This tonal shift also lends transients, such as the gunshots in the Matera car scene in No Time To Die, more impact and a heightened sense of propulsion and danger. As bullets rain down on the Aston Martin, there’s ample audio variation to each crack, thud and smash, and while the 2700 has a bit more low-end punch, it's a bit one-dimensional in comparison. Similarly, dialogue with the 2800 has more liveliness and clarity for more engaging viewing.
Thanks to its improved timing, the 2800 is also a more musical performer than its predecessor. Streaming Ani DiFranco’s Little Plastic Castle, there’s a nice attack to the opening acoustic guitar, and there’s a clean feel to the vocal that helps pick out her lyrics.
When the full arrangement kicks in, room is given to each instrument, and rhythmically everything locks together well.
Switching to Robert Glasper and Amir Suleman's In Tune, there’s more breath and expression audible in the throaty vocal that lends it a lively presence compared to the 2700, which instead has a greater sense of proximity. As the simple accompaniment of the piano blooms into a free-form jam of trumpets and percussion, the 2800 opens out to reveal a broad, airy soundstage.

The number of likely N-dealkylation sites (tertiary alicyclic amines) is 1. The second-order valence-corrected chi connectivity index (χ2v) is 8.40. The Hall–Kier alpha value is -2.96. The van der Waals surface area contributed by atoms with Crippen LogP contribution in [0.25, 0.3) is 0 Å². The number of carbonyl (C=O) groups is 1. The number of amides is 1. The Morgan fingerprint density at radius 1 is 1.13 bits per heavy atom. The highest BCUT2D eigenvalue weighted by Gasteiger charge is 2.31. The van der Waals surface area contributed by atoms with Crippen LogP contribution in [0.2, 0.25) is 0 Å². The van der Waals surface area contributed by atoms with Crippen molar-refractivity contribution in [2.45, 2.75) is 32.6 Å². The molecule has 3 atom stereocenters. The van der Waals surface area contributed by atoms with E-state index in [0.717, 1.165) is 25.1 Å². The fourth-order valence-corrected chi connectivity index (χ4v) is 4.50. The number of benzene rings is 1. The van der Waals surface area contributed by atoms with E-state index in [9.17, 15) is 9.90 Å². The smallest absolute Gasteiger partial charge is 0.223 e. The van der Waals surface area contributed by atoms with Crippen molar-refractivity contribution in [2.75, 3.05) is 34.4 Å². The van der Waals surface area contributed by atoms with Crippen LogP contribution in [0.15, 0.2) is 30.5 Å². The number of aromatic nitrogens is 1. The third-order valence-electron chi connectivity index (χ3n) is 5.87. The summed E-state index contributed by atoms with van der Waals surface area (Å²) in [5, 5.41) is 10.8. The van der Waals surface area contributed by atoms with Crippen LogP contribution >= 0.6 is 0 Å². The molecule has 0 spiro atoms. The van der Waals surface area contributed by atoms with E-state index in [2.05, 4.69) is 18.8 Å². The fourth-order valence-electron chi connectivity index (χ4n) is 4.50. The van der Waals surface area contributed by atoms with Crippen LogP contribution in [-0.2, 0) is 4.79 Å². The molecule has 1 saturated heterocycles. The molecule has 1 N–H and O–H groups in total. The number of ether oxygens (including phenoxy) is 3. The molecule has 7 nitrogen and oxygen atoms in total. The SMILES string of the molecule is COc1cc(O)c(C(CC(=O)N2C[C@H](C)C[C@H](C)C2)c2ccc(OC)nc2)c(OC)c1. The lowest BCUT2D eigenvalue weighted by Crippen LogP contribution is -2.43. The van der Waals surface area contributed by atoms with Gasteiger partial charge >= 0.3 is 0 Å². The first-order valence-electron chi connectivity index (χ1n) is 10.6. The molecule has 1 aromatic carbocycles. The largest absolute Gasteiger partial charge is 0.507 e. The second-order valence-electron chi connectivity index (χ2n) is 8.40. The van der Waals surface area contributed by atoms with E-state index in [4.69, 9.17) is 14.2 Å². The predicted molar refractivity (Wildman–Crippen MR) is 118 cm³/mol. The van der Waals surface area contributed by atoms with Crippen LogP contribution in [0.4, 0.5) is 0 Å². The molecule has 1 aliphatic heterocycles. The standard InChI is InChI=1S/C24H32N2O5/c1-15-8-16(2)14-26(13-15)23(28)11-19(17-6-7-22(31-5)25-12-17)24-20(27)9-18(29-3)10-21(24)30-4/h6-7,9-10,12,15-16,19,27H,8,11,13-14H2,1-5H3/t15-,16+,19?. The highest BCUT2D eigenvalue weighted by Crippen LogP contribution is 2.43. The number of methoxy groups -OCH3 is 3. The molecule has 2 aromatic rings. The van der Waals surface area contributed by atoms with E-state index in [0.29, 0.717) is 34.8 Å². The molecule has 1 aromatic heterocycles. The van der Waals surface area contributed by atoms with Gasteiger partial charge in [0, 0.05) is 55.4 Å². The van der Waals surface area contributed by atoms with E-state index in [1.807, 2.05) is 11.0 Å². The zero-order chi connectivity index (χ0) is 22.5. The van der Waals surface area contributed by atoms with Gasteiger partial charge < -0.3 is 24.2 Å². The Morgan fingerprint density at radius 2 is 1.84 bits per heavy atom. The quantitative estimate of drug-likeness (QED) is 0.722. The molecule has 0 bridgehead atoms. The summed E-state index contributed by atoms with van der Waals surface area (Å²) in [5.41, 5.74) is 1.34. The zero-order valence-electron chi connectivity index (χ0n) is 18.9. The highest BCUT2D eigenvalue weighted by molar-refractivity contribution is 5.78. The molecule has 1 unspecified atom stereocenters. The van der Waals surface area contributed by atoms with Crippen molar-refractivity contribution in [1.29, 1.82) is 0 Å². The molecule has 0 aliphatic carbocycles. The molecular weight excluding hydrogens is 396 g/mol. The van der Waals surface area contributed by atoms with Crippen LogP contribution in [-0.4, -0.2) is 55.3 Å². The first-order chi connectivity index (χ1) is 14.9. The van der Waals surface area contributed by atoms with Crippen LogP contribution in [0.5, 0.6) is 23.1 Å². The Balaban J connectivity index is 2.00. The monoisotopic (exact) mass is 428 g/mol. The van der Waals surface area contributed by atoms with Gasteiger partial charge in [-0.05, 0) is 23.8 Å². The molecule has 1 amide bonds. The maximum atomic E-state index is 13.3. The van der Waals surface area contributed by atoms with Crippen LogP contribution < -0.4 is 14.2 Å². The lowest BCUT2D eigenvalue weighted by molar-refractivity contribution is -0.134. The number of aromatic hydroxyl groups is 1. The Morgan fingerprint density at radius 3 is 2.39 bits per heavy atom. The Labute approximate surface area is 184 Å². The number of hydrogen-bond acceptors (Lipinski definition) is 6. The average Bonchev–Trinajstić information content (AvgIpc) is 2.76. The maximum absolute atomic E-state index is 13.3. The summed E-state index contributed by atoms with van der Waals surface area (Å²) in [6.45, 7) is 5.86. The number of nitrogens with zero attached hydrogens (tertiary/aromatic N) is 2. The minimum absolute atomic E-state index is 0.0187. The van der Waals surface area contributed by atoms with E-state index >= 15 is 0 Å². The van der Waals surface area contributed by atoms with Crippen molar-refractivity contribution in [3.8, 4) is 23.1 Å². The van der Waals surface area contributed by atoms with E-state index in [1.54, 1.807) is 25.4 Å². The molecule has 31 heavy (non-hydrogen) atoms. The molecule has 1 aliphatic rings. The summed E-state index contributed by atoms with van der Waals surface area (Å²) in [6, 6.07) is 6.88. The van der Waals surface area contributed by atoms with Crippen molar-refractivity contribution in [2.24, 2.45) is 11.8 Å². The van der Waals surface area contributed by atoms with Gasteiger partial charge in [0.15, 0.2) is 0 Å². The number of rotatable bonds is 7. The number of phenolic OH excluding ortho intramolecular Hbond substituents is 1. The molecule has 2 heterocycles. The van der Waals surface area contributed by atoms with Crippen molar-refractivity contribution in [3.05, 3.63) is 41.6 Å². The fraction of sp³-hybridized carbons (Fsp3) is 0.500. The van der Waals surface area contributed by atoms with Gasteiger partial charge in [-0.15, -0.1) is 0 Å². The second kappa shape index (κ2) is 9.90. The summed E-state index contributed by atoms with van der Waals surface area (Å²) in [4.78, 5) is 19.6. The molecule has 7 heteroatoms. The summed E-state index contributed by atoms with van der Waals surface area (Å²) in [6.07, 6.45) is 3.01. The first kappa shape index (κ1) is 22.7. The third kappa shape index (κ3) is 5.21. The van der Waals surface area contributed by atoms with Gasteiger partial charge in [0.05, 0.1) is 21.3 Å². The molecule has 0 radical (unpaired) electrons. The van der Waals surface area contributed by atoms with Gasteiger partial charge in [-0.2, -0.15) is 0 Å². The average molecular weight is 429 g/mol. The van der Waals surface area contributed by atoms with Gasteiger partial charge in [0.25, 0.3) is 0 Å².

In some ways, the spec of the AVR-X2800H isn’t that dramatically different from its predecessor. But that’s partly because the AVR-X2700H was already one of the most comprehensive, reasonably priced AVRs available.
The AVR-X2800H ups the ante with more HDMI 2.1 inputs, a new user-friendly interface and, most importantly, a more responsive, coherent and spacious sound. It retains Denon’s signature authoritative weight but refines and balances it with a bolder top end that can do better justice to both music and movies. With its onboard room calibration software and a modernised full-screen interface, it's relatively easy to use and well-equipped.
Despite the price hike, the AVR-X2800H still sits at the head of the class, just as its excellent predecessor did.
- Sound 5
- Build 5
- Features 5
Read our review of the Yamaha A6A
Also consider the Denon AVR-X2700H
Read our Denon AVC-X3700H review
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With the 2800 Denon have dropped the component and composite video in/outs that the 2700 has.
Not a huge deal but for some people it might be important.